Social IndicatorsPadre Paraíso is ranked low on the MHDI and was one of the poorest municipalities in the state and in the country in 2000.

MHDI: .656 (2000)

State ranking: 726 out of 853 municipalities

National ranking: 3,673 out of 5,138 municipalities in 2000

Life expectancy: 67

Literacy rate: 70

Combined primary, secondary and tertiary gross enrolment ratio: .774

Per capita income (monthly): R$94.00 The above figures can be compared with those of Poços de Caldas, which had an MHDI of .841, the highest in the state of Minas Gerais. The highest in the country was São Caetano do Sul in the state of São Paulo with an MHDI of .919. The lowest was Manari in the state of Pernambuco with an MHDI of .467 out of a total of 5504 municipalities in the country as of 2004. At last count Brazil had 5,561 municipalities so this might have changed at the time of this writing.

San Miguel de Horcasitas

San Miguel de Horcasitas is a town in San Miguel de Horcasitas Municipality, in the Mexican state of Sonora. San Miguel is located in the center of the state at an elevation of 518 meters.

The settlement was founded in 1749 as a military fort. The name is in honor of the Vicerey of New Spain, Don Juan Francisco de Güemez y Horcasitas, first Count of Revillagigedo, who was governing New Spain at the time. After 1777, the governor and captain general of the provinces of Sonora and Sinaloa had his residence here.

In 1814 it became a town (ayuntamiento), one of the first in the state.

The economy is based on cattle raising and subsistence agriculture.

Suaqui Grande

Suaqui Grande is a town in Suaqui Grande Municipality, in the eastern region of the Mexican state of Sonora. It was founded in 1620 by the missionary Martín Burgencio.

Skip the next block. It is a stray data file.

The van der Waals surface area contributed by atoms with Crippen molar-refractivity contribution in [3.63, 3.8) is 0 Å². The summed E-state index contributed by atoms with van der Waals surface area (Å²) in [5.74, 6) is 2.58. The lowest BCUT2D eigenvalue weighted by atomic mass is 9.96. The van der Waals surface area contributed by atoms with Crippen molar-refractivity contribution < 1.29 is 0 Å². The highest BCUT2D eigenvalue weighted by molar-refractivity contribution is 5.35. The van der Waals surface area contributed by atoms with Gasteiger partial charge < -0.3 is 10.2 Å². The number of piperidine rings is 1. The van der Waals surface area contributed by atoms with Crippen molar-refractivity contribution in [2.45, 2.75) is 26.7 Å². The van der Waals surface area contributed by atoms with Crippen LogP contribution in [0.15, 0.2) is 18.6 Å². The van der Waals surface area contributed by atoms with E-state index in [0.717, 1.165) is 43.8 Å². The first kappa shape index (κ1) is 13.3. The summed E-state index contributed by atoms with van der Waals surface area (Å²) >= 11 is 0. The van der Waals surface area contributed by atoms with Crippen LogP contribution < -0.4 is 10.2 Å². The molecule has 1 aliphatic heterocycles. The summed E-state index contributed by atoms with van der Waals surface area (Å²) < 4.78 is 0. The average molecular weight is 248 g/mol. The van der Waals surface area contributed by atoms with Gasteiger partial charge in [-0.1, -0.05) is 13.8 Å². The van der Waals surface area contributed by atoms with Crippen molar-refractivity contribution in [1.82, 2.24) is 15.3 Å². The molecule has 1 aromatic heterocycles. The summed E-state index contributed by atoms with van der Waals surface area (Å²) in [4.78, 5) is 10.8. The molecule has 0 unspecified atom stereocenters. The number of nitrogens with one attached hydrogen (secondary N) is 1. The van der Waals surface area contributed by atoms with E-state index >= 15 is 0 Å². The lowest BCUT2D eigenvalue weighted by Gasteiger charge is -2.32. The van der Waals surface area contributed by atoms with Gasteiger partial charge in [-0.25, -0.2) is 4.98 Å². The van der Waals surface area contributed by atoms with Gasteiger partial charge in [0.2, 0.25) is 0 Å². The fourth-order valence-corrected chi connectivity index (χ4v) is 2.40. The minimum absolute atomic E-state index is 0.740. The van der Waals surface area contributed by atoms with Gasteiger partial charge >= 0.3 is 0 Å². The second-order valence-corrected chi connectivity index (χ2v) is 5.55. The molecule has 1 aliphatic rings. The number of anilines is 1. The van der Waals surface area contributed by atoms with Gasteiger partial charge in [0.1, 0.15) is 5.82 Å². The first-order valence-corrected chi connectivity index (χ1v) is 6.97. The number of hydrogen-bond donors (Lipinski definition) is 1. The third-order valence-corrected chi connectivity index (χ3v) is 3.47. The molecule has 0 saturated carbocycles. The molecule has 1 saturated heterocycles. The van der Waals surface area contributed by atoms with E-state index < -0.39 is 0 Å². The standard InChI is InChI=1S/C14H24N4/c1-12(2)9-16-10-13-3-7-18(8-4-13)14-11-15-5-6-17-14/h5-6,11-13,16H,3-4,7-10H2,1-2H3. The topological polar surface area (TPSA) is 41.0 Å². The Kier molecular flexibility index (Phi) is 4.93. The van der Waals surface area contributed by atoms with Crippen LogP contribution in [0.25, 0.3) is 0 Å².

The main economic activities are cattle raising, growing of grass for cattle feed and subsistence agriculture.

Subsistence economy

A subsistence economy is a non-monetary economy which relies on natural resources to provide for basic needs, through hunting, gathering, and subsistence agriculture. "Subsistence" means supporting oneself at a minimum level; in a subsistence economy, economic surplus is minimal and only used to trade for basic goods, and there is no industrialization.In the history of the world, before the first cities, all humans lived in a subsistence economy. As urbanization, civilization, and division of labor spread, various societies moved to other economic systems at various times. Some remain relatively unchanged, ranging from uncontacted peoples, to poor areas of developing countries, to some cultures that choose to retain a traditional economy.

Capital can be generally defined as assets invested with the expectation that their value will increase, usually because there is the expectation of profit, rent, interest, royalties, capital gain or some other kind of return. However, this type of economy cannot usually become wealthy by virtue of the system, and instead requires further investments to stimulate economic growth. In other words, a subsistence economy only possesses enough goods to be used by a particular nation to maintain its existence and provides little to no surplus for other investments.

Tacuate

The Tacuate are an indigenous people of Mexico who live in the state of Oaxaca. The Tacuate language is one of the Mixtec languages; in 2010, there were 1,500 speakers.Most of the people are engaged in subsistence agriculture, with some keeping cattle and goats, and with women producing textile crafts for a source of cash.

Land tenure is usually communal.

The Tacuate live in two municipalities in the Mixteca de la Costa area: Santa María Zacatepec in the Putla district and Santiago Ixtayutla in the Jamiltepec district.

Turmalina, Minas Gerais